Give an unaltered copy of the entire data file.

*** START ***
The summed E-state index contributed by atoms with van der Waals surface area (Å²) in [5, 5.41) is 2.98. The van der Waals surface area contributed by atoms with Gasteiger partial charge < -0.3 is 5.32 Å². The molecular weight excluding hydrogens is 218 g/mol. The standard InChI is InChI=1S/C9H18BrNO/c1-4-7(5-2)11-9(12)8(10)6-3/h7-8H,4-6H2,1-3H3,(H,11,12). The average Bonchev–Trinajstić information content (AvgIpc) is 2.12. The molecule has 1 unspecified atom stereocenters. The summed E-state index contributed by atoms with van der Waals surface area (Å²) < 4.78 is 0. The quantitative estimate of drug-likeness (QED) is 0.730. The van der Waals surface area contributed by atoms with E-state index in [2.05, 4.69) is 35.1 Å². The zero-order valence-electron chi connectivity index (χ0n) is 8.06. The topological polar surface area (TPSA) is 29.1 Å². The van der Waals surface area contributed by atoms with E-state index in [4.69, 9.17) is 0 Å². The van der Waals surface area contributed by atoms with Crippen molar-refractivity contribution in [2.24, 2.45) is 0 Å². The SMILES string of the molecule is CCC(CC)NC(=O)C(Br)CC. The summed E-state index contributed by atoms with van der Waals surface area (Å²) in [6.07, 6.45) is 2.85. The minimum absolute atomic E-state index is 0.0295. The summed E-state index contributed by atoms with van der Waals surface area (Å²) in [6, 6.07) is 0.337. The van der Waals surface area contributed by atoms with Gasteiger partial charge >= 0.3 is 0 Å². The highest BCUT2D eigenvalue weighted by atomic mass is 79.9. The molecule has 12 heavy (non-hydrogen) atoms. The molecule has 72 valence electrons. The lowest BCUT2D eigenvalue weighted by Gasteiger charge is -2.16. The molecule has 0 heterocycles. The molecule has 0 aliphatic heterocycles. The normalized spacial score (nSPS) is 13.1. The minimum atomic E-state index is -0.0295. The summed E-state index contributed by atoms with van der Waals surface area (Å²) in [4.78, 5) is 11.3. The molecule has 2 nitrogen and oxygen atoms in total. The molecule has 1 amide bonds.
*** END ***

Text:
The summed E-state index contributed by atoms with van der Waals surface area (Å²) in [5, 5.41) is 2.98. The van der Waals surface area contributed by atoms with Gasteiger partial charge < -0.3 is 5.32 Å². The molecular weight excluding hydrogens is 218 g/mol. The standard InChI is InChI=1S/C9H18BrNO/c1-4-7(5-2)11-9(12)8(10)6-3/h7-8H,4-6H2,1-3H3,(H,11,12). The average Bonchev–Trinajstić information content (AvgIpc) is 2.12. The molecule has 1 unspecified atom stereocenters. The summed E-state index contributed by atoms with van der Waals surface area (Å²) < 4.78 is 0. The quantitative estimate of drug-likeness (QED) is 0.730. The van der Waals surface area contributed by atoms with E-state index in [2.05, 4.69) is 35.1 Å². The zero-order valence-electron chi connectivity index (χ0n) is 8.06. The topological polar surface area (TPSA) is 29.1 Å². The van der Waals surface area contributed by atoms with E-state index in [4.69, 9.17) is 0 Å². The van der Waals surface area contributed by atoms with Crippen molar-refractivity contribution in [2.24, 2.45) is 0 Å². The SMILES string of the molecule is CCC(CC)NC(=O)C(Br)CC. The summed E-state index contributed by atoms with van der Waals surface area (Å²) in [6.07, 6.45) is 2.85. The minimum absolute atomic E-state index is 0.0295. The summed E-state index contributed by atoms with van der Waals surface area (Å²) in [6, 6.07) is 0.337. The van der Waals surface area contributed by atoms with Gasteiger partial charge >= 0.3 is 0 Å². The highest BCUT2D eigenvalue weighted by atomic mass is 79.9. The molecule has 12 heavy (non-hydrogen) atoms. The molecule has 72 valence electrons. The lowest BCUT2D eigenvalue weighted by Gasteiger charge is -2.16. The molecule has 0 heterocycles. The molecule has 0 aliphatic heterocycles. The normalized spacial score (nSPS) is 13.1. The minimum atomic E-state index is -0.0295. The summed E-state index contributed by atoms with van der Waals surface area (Å²) in [4.78, 5) is 11.3. The molecule has 2 nitrogen and oxygen atoms in total. The molecule has 1 amide bonds.